Michelmore and More

Written by Vicky Bowden of the Sugar City Art Deco and Modernism Society | Published May 2022

Numerous Mackay families made their commercial mark on our regional town, many trading successfully for many decades.  As Mackay grew post-first world war (and post cyclone) so did the need for new premises to operate out of.  As was typical of the time and popular taste, many of these were built in the Art Deco style. 

One such building that still exists today is Chaseley House on Sydney Street, designed and built by the formidable team of architect Harold Vivien Marsh-Brown and McDonald’s builders, for the Michelmore family.  This new retail premises was built in the same place on Sydney Street as Michelmore’s former wholesale and grocery store. By the time Chaseley House was completed in 1937, the Michelmore family had been trading in Mackay for well over 40 years, the original wholesale merchant business having been started by John Alfred Michelmore in 1891.

The story of John Alfred’s meteoric rise from 17-year-old English boy, fresh off his second trip to Australia, to stalwart of the Mackay business community is described in his obituary, printed in the Daily Mercury in January 1947. His early experiences working at the Meadowlands mill and as a Jackaroo at Fort Cooper and Lake Elphinstone were followed by an appointment with merchant’s Byrne Brothers, from where he went on to establish his own business, Michelmore and Co., with the backing of William Bagley and Edmund Dimmock. He forged close associations, and friendships, with other local businessmen – Albert Cook of Greenmount being one of them – and like Albert studied weather patterns, and practised water divining.  Albert Cook was a pallbearer at John Alfred’s funeral.  When he died, John Alfred’s business had grown to a staff of 220 employees with numerous establishments, retail and wholesale, established in the Mackay district.  John Alfred left an estate valued at just short of £160,000, a substantial sum in today’s terms.

One thing that puzzled me was where the name Chaseley came from.  Very likely (and thanks to local historian Glen Hall for the tip that sent me down this path) it would seem that the name came through the Michelmore family by marriage. 

John Alfred Michelmore’s daughter Mary May married William Wright, and his sister, born in 1896, was called Emma Chaseley Wright.  William’s sister Ethel Jean also called her daughter Chaseley Joyce, when she was born in 1920, so clearly the name meant something to the family. Earlier still William Wright’s father Samuel Bryant Wright had a sister called Emma Sophia Chaseley Wright.  Emma Sophia was born in 1849 whilst the family was travelling to Australia from England, on board the sailing ship Chaseley.  This vessel was one of three ships chartered by the Rev Dr John Dunmore Lang to bring free immigrants from London to Brisbane. The passengers on these three shipshad been hand-picked by Dr Lang; described as “the cream of the British Artisan Classes, endowed with more than the average intellectual equipment”.  The immigrants (214 had boarded in 1848) arrived in Moreton Bay in May 1849 after enduring 120 days at sea.  Writing in “The voyage of the Sailing Ship Chaseley” Kevin Dickson relates that bad weather washed away all livestock very early on their voyage and the passengers lived on salted beef, pork and butter.  Rats were in plague proportions, taking food from tables. Not the best environment to give birth in!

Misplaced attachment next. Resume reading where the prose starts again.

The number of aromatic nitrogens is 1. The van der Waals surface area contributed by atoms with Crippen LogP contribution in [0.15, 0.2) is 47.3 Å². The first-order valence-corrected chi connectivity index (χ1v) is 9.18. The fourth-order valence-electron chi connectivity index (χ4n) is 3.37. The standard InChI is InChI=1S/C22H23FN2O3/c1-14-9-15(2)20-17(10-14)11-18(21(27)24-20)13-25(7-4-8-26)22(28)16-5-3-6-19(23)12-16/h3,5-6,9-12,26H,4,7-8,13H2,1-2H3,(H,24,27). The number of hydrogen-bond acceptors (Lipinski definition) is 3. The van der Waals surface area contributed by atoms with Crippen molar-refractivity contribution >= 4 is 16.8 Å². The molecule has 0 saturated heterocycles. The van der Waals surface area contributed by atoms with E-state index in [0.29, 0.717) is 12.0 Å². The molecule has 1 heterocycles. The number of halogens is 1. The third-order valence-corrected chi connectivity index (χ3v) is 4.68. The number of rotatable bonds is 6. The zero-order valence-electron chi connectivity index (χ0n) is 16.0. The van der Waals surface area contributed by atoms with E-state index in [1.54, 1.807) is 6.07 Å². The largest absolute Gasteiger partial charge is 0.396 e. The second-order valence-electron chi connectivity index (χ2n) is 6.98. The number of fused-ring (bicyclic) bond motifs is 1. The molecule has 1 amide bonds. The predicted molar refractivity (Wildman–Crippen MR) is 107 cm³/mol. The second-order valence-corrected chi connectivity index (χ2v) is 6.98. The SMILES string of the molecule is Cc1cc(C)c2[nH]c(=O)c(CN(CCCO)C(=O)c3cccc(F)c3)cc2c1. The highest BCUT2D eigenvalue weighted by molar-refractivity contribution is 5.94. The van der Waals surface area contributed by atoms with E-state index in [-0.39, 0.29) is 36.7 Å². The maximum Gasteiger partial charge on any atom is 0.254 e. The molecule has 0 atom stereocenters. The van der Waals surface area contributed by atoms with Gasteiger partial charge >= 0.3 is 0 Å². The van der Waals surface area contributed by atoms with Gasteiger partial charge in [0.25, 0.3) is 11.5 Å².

It seems very likely then that the ss Chaseley (and one of its youngest passengers) was to go on to be immortalised in Mackay’s rich Art Deco heritage long after it docked in Australia.

The newly built Chaseley House opened in December 1937 to much fanfare.  A Daily Mercury article published the same day describes the premises in some detail:

“Erected in reinforced concrete, having two floors at the levels of 13 feet and 12 feet, the building covers an area of 56 feet by 72 feet…internally the building has been set with lime and painted in soft shades of cream…externally the building is faced with Cement Plaster…the shop fronts have been erected in stainless steel mouldings, and all facings are of polished red granite.  The name of the building, Chaseley House, is moulded in Terra Cotta, and the name of J Michelmore & Co Pty Ltd is conspicuous in chrome plated metal lettering.”  Chaseley House was to be home to Michelmore’s Crockery, Radio, Electrical and Toy division. Other premises dealt in wholesale hardware, wine and spirits, confectionery, stationery and general merchandise.  Michelmore’s were also agents for bookings on several passenger ship lines, and for insurance.

In 1966 Michelmore’s published a 75th Anniversary brochure showcasing their long association with Mackay, a copy of which is held by the State Library of Queensland.  By that time the company’s wide footprint in Mackay’s commercial district had expanded to numerous retail premises, 16 warehouses, 4 hotels – including the Whitsunday International Hotel on Victoria Street which Michelmore’s built, over 350 employees and 20 trading departments selling everything from crockery to car oil.  Huge growth from the humble beginnings of a fledgling business employing a carter and a boy.


Ambassador Hotel – Style Risen from the Ashes

Ambassador Hotel – Style Risen from the Ashes

Written by Vicky Bowden of the Sugar City Art Deco and Modernism Society | Published September 2021 Behind Mackay’s Art Deco facade hide many stories of the people who designed, built, owned, lived and worked in these buildings over the span of close to 100 years....

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